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Council slithered to a new non-position



Our best guess is that last night’s non-decision by the less-than-courageous (being kind) Grand Coulee City Council was a dishonest move predesigned before the meeting to allow elected leaders not to make a decision.

If that’s true, it’s disgusting. If it’s not true, it’s still at least disheartening.

The city council foisted its responsibility as elected representatives of the people onto an unelected city clerk. She was told it’s now her responsibility to decide whether to issue a business license to a would-be marijuana retailer.

About 30 people in the room stood vocally against that idea. The two applicants were apparently caught unprepared and without supporters, not thinking the issue was at a decision stage.

The mystery seemingly at hand is, why wouldn’t the city council, faced with overwhelming testimony against the issuance of such a license, simply pass a resolution against it? Why wouldn’t that be the easy and popular course to take, arguably following the will of their constituents?

Answer: Perhaps because they’re sneaky. Dumping the clearly political decision into the hands of a paid employee could have the effect of indefinitely stalling the applicant without forcing the elected representatives to make a decision that could be taken to court.

Another possibility has nothing to do with such cynical governance tactics, but instead offers a picture of people unwilling to make a decision on a tricky topic.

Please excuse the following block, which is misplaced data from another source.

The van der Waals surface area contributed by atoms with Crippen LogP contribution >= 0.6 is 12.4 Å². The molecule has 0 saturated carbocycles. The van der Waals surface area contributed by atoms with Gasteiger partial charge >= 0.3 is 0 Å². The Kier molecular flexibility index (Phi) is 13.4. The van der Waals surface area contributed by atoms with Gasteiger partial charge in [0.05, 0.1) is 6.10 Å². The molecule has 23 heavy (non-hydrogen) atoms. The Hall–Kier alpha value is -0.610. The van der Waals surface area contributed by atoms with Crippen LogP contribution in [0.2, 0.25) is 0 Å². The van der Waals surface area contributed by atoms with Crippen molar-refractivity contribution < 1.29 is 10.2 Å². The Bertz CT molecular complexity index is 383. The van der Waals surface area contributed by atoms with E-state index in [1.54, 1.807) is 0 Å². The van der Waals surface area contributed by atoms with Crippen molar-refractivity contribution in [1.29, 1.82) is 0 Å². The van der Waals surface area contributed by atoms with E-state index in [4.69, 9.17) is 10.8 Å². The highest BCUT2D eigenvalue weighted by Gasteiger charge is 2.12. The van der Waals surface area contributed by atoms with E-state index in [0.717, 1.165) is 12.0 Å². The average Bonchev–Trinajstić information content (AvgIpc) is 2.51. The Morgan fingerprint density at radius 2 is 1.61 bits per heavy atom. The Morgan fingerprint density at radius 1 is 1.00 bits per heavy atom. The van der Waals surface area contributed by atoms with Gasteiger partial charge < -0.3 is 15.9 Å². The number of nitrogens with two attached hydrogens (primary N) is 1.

Those railing against the idea of a pot shop in Grand Coulee certainly don’t see anything tricky about it. It’s black and white to them. Perhaps they think the city has no pot problem now, and keeping legal, regulated vendors out of the city seems to them a good method to keep it that way.

If so, they’re dreaming. We have severe drug problems evident in this community. The issue is not that simple. Keeping out legal dealers under the new state law likely gives more power to those who already deal in pot, and other drugs, illegally. That is why the voters of the state wanted to stop wasting money jailing pot heads, albeit with an arguably extremely flawed law to legalize recreational marijuana.

No matter what the city council’s motivation was for hiding behind their city clerk, it certainly seems less than forthright. If you don’t want that kind of business in the city, then just say so, and let the person interested in investing money and creating a few jobs here move on to another venture, or another area.

Scott Hunter

editor and publisher

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